Mark is a member of the Church of Jesus Christ of Latter-Day Saints. He served a 2 year mission in East Tennessee and the surrounding areas.
From January 1997 to January 1999, I was a missionary in the Tennessee Knoxville Mission for the Church of Jesus Christ of Latter-Day Saints.
As a missionary, I would talk to pretty much everyone I met about my church. I liked sharing the things that I believed in with others. The greatest thing was seeing people’s lives change for the better by introducing something into their lives. For those that had no faith, it gave them something to believe in. For those that already believed, it gave them more to believe in and helped to answer life’s questions. That made all the work worth it.
Missionaries in my church help pay their own way to go on missions or get help from friends and family. My parents, grandmother, and a family friend helped pay for whatever I couldn’t cover myself. People I knew were very supportive of me going on a mission. But it was my decision and I didn’t go for anyone else. I feel that I had went for the right reasons. A mission was something that I had always wanted to do. I knew it was what I needed to do.
Missions for the Church of Jesus Christ of Latter-Day Saint missions have changed quite a bit since then. The whole mission covered the eastern part of Tennessee and some parts of the surrounding states. I was mostly in Tennessee, but I also spent time in an area in Alabama and another in Kentucky. There are over 400 missions in the world currently. LDS Missionaries have the title of Elder. Elder basically means teacher. All young men on Latter-Day Saint missions are Elders.
In Utah, if you’re a member of the Church of Jesus Christ of Latter-Day Saints, you’re part of the majority. But it is just the opposite in the South. I would say that being a Latter-Day Saint in the South is not easy. The members are sometimes given a hard time because our church is different. The members are sometimes few and far between. There is usually one congregation per county, except in the larger cities, where there are usually more. But the church is growing worldwide.
Compared to Salt Lake City, UT, where I’m from, the South is a lot greener, a lot more humid, a lot rainier, and there are a lot more animals. In short, it is like a jungle, compared to Utah. I got used to seeing a lot of roadkill, mostly dogs, on the road.
At the beginning of my mission, I would let little things bother me about my companions. I was a little nitpicky. But the closer I got to the end, the more relaxed and tolerant I was of my companions. A few of my companions I really liked. Most of them were okay. There were a few that I clashed with. I learned that the first two weeks are when both parties are at their best behavior. After that, the real person comes out. Each area and companion I had was different. I was typically with one companion for two months at a time. A lot of my former companions I would consider to be friends.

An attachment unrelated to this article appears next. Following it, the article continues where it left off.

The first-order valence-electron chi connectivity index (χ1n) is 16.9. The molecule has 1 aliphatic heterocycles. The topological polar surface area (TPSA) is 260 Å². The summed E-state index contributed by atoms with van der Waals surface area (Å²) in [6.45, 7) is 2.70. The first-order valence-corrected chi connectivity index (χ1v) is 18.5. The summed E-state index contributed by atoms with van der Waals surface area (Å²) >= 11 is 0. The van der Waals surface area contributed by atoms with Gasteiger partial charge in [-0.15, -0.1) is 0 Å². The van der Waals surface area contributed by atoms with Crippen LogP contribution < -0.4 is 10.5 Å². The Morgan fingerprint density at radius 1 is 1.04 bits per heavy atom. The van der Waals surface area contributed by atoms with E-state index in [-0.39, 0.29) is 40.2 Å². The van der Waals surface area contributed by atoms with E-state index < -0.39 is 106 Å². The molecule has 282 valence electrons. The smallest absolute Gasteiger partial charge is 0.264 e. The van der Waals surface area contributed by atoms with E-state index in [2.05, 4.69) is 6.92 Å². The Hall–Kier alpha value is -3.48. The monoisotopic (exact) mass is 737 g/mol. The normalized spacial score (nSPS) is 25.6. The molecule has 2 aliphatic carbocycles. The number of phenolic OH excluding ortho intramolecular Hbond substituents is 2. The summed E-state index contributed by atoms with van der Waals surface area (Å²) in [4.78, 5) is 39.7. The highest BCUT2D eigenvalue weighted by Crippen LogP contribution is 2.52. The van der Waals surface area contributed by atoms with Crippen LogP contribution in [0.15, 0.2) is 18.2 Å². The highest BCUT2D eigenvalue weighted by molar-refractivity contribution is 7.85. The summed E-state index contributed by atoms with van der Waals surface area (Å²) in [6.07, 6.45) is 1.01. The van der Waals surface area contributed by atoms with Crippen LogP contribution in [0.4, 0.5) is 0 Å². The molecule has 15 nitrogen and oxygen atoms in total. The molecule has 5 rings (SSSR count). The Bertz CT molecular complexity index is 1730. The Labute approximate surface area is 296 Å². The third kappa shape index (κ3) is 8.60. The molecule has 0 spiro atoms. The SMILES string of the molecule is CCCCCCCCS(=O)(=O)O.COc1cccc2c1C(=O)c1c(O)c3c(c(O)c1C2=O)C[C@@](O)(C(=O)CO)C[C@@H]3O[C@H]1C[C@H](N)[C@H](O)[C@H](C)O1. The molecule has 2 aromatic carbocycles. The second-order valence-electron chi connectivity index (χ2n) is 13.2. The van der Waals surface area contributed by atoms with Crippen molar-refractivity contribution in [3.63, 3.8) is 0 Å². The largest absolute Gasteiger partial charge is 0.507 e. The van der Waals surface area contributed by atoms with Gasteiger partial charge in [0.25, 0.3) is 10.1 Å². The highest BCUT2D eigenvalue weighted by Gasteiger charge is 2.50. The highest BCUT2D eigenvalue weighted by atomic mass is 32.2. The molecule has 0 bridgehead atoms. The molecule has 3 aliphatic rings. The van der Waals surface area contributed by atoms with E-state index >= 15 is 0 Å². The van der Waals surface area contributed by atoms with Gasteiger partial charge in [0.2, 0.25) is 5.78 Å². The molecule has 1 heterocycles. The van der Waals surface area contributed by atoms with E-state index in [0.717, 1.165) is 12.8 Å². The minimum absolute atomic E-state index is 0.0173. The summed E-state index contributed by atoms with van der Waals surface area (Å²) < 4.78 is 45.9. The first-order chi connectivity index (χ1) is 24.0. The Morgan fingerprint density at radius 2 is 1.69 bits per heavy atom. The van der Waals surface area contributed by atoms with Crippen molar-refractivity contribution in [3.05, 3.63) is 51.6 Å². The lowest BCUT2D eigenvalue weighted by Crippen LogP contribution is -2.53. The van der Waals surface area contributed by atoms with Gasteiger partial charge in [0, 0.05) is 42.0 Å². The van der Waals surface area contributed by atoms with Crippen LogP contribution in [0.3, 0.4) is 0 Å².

After I had been out over a year, I spent a few months training a new missionary. I did my best to teach him what I knew and to be a good example. There is typically a progression, where you start out as a junior companion, then eventually you become a senior companion. This means that you are more responsible and make more of the decisions (after asking for divine help, of course!). I was also in leadership for a time, so I helped with other missionaries in some of my areas as needed and helped them to be accountable for their time
Here is a typical day. We got up by 6:30 AM. Shower. Get dressed. Eat breakfast. Study scripture and practice our teaching until about 9:30 AM. Then we left the apartment to go work. We would do at least four hours of community service each week. As an example, in my last area, Fort Payne, Alabama, we helped at the Salvation Army store. Lee, a supervisor there, would take us out to pick up donations, typically mattresses that were newer and donated. The humorous middle-aged man would sometimes even take us out to lunch. If we didn’t have service, we would go teach or find people to teach. Around noon, we would usually have lunch. Then we would go back to work. Most days were the same, unless we had church, meetings with other missionaries in other areas, or when we had preparation day. On preparation day, we would prepare for the upcoming week. This involved doing laundry, shopping, writing letters to home, and playing sports. A lot of times we would have appointments to visit people to teach them. We did our best to keep those appointments.
We spent most of our time talking to people who had ordered free church materials off TV. We called them media referrals. We always tried to talk to people wherever we went. Sometimes we would go tracting, or go door to door trying to talk to people. I enjoyed it. It was when I went tracting that I would have the most interesting experiences and meet the coolest people. We taught the people six discussions or lessons about the church, to people before they got baptized. It was great when those people would go to church and eventually get baptized. I was blessed to at least have access to a car most of the time. This helped especially when we needed to go out to the boonies.